Hashimoto’s argument is compelling, but in seeing Poe as being specifically about one generation of Japanese, he overlooks the existential comments it makes about time and aging. He also overlooks what it has to say about being fourteen in Japan, not just for the Baby Boom generation, but for all Japanese in recent history. Hashimoto does not tell us why Edgar and Alan are fourteen. Why not ten? Why not seventeen? Why, for that matter, are so many heroes and heroines in Japanese manga between the ages of thirteen and sixteen? [Edit: Note that I had a limited knowledge of the history of manga in 1989, and I currently believe there are very different reasons that protagonists in manga are so often adolescents.]
It is significant, I think, to note that guaranteed education in Japan ends after junior high school, rather than high school. Although many children take exams to get into good private middle schools, there is no exam required for entrance to public schools. This is not so at the high school level. At the end of their junior high careers, Japanese children are enjoying a moratorium, the last years of childhood, but also must make some important choices. A few choose not to go on to high school at all. They must think about job training and choosing a career right away. For the vast majority who do go on to high school, there is the choice of which one to go to. This choice is often the choice of the path a person will follow the rest of her life. By the time she is seventeen, she will already be immersed in the busy life of the jukensei (“exam student”), and well on her way to (what seems to her now, at least) a fairly predictable adulthood. It is in this period of early adolescence that a good deal of thinking must be done.
I believe that for Japanese children in this stage of life, manga are a sort of laboratory of the imagination, offering them tastes of life’s rich possibilities. Perhaps The Poe Clan, or one of Hagio’s other masterpieces, Tōma no shinzō (“The Heart of Thomas”), are to Japanese junior high kids what Catcher in the Rye is to American high schoolers. [Edit: Yes, the analogy is dated. What would the 2018 equivalent be, I wonder.]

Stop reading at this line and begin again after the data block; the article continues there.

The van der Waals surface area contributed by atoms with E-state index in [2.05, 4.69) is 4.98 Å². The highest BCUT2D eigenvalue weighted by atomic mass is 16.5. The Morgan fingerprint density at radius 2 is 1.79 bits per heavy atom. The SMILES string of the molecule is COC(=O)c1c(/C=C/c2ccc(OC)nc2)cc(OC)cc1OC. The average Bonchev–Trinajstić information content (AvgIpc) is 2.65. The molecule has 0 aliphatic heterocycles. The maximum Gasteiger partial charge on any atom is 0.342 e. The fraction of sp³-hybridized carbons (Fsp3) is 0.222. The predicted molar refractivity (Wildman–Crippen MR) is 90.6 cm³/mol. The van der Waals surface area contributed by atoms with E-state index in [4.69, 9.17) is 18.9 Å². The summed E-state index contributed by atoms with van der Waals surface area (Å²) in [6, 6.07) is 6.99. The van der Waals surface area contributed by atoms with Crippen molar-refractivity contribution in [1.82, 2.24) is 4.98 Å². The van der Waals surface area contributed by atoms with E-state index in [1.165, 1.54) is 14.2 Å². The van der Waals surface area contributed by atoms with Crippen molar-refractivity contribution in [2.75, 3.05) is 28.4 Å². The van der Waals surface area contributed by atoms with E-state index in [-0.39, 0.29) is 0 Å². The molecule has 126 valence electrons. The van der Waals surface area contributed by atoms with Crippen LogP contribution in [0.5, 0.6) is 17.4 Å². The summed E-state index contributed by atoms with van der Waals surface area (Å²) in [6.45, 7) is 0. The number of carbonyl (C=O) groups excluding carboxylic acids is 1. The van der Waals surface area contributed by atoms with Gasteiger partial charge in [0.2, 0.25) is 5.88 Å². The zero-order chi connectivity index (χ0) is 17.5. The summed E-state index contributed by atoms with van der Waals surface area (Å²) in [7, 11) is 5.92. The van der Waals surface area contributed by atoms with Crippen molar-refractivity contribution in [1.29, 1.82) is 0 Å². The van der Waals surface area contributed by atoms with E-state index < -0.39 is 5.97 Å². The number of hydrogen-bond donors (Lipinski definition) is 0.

In one of the Poe stories, “Gurensumisu no nikki” (“Glensmith’s Diary”), Edgar and Alan appear only at the very beginning and the very end. The story follows the diary of a man who met up with Edgar and spent time in the Poe Village, where a family of vampires live forever, never growing old. The diary passes through five generations, and the story is simply that of the ordinary lives of Glensmith’s descendants. In one scene, Glensmith’s daughter tells her young granddaughter about the diary, and the daughter asks if Glensmith was a vampire. “No,” she says, “Glensmith was. . .” And then she remembers the words of her own daughter who had run away at the age of seventeen, in search of the Poe Village: “Aah, to live one’s whole life in that village where the roses bloom. . . How wonderful. . .” She continues on to her granddaughter:
“You see, living is a very difficult thing. It would be fine if we could simply chase the days, but time is very hard on us.
“Weak people--particularly weak people--have dreams that can never come true.”
This seems to be a dark look at what it means to live, grow old, and die, but when we see Edgar and Alan again at the end of this story, unchanged after experiencing the same century that was the ups and downs, the births and deaths, the richness of five generations of common mortals, we are left feeling that, in spite of all the pain that time may inflict on us, we wouldn’t want it any other way.
If I were to reduce it to its simplest level, the message that I think runs through the works of Hagio Moto and other manga artists is the same one that has been seen so often, recently, in bold letters on the baggy white T-shirts of teenagers in England, America and Japan: “Choose Life.” It is corny and mundane, but it is a message that perhaps can never be repeated enough to those coming of age in high-stress, contemporary Japan.
 The rest are salary men/women, college students, “office ladies,” and housewives. The only group noticeably absent from the manga market is the middle-age-and-older bracket, although Akamatsu-san tells me she gets an occasional ojiisan (grandpa). Pre-Baby Boom generations, which is to say those who grew up before and during World War II, tend only to read the yonkoma (four-panel) funnies, like “Fuji Santaro,” and editorial cartoons that appear in newspapers, and do not read the manga magazines with which I am primarily concerned here, no doubt because those magazines did not appear until the late ’fifties, and were then geared exclusively to children.
 “The Kinpira Gobō of the Blossoming Maidens.” Kinpira gobō is chopped burdock root cooked in soy and sesame oil--a dish as plain and common as baked beans.